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Is Long-COVID a Disability?
With the Employment Tribunal’s recent decision to classify an employee with long-COVID as disabled under the Equality Act 2010, many employees and employers wonder when long-COVID classes are a disability. However, the question ‘is long-COVID a disability’ is perhaps not as clear-cut as some news headlines are leading on.
Whether or not long-COVID classes as a disability under the Equality Act 2010 relies on the individual details of the case such as the employee’s personal symptoms, how it impacts their daily life and for how long they are likely to suffer.
The Equality Act 2020 defines a disability as
“physical or mental impairment that has a substantial and long-term adverse effect on a person’s ability to carry out normal day-to-day activities”.
To class as long-term, the impairment must have latest a minimum of 12 months or is likely to last at least 12 months or the rest of the person’s life.
As each case of long-COVID varies from individual to individual, each case must be handled and assessed separately.
What is Long-COVID
- After COVID symptoms usually reduce within 7 days to 4 weeks. However, some people find their symptoms persist for a much longer period. In some cases, symptoms can persist months after the initial diagnosis.
- The NHS has categorised two different types of Long COVID. The first is referred to as ‘Ongoing symptomatic COVID‘. This is where symptoms continue for more than 4 weeks but less than 12 weeks. Secondly is ‘Post COVID syndrome’ where symptoms continue for more than 12 weeks and cannot be explained by another condition.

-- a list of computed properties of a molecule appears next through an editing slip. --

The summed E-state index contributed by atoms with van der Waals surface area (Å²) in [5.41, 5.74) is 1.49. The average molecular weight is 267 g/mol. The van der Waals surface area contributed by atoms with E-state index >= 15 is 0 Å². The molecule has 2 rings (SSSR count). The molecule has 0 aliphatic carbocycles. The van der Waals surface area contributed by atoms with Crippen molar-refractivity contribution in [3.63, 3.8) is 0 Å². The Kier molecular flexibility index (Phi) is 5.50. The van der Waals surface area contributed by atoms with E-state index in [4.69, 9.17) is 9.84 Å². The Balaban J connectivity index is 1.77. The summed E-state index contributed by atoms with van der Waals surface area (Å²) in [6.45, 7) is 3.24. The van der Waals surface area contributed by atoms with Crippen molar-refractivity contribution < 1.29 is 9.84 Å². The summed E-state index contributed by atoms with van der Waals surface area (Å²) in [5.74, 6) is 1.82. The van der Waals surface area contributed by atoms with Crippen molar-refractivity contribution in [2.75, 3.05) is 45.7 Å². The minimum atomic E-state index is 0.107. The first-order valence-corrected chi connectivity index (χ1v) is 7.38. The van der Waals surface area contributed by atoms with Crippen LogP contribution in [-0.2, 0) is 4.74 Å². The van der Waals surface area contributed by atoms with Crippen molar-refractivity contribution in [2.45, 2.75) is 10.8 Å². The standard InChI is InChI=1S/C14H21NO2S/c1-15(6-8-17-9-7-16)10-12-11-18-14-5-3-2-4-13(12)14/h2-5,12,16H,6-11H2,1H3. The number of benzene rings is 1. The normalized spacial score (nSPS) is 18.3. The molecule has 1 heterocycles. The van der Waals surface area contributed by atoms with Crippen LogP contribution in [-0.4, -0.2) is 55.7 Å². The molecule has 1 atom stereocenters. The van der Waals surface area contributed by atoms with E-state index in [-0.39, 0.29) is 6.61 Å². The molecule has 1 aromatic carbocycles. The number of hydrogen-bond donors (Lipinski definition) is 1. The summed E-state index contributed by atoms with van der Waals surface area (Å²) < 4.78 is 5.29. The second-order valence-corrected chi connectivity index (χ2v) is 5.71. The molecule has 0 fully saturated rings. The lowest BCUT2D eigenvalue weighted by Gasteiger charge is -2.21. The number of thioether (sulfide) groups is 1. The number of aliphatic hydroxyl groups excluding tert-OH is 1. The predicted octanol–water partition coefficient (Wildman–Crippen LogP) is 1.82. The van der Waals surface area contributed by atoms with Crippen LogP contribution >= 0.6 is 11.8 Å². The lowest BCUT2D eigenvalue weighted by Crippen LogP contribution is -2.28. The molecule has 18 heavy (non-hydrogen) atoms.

- The symptoms of long COVID can come and go over time and sometimes get better or worse.
What are the Symptoms of Long COVID?
According to the Office of National Statistics, symptoms of Long COVID affect 3.1% of the population. Symptoms are most prevalent in people between the ages of 35 and 69.
There are many symptoms of long COVID which you can read about here, but some examples are:
- Brain fog (loss of concentration, loss of memory)
- Pins and needles/numbness
- Loss of taste and smell
- Muscle pain/ joint pain/ abdominal pain
- Skin rashes
Recent Long-COVID Case
In a recent Scottish Tribunal case of Burke v Turning Point Scotland, Mr Burke tested positive for COVID-19 in November 2020. At the time, Mr Burke was a caretaker for Turning Point Scotland. Initially, his symptoms were mild but over time he developed severe headaches alongside fatigue. This meant carrying out tasks such as showering, and dressing would require him to lie down and rest from exhaustion. He was additionally unable to carry out household activities such as cooking, ironing, and shopping due to fatigue.
Mr Burke remained off work and his sick pay ceased around June 2021. Following several fit notes and occupational health reports referencing long-COVID and post-viral fatigue syndrome, Mr Burke was dismissed in August 2021. This was on the grounds of ill health. The dismissal letter stated that given the uncertainty around any potential date on which Mr Burke would be able to return to full duties, it was with regret that he was being dismissed.
The Tribunal held that Mr Burke was disabled between 25 November 2020 and 13 August 2021 (the date of his dismissal). His symptoms met the relevant tests of the definition of disability as set out in the Equality Act 2010. Mr Burke’s physical impairment had a large impact on his daily activities. His disability was considered long-term because it could last 12 months or longer.
This hearing was preliminary, discussing whether Mr Burke was disabled and how he can proceed with his claims including his disability discrimination claim. This does not mean the employer did discriminate.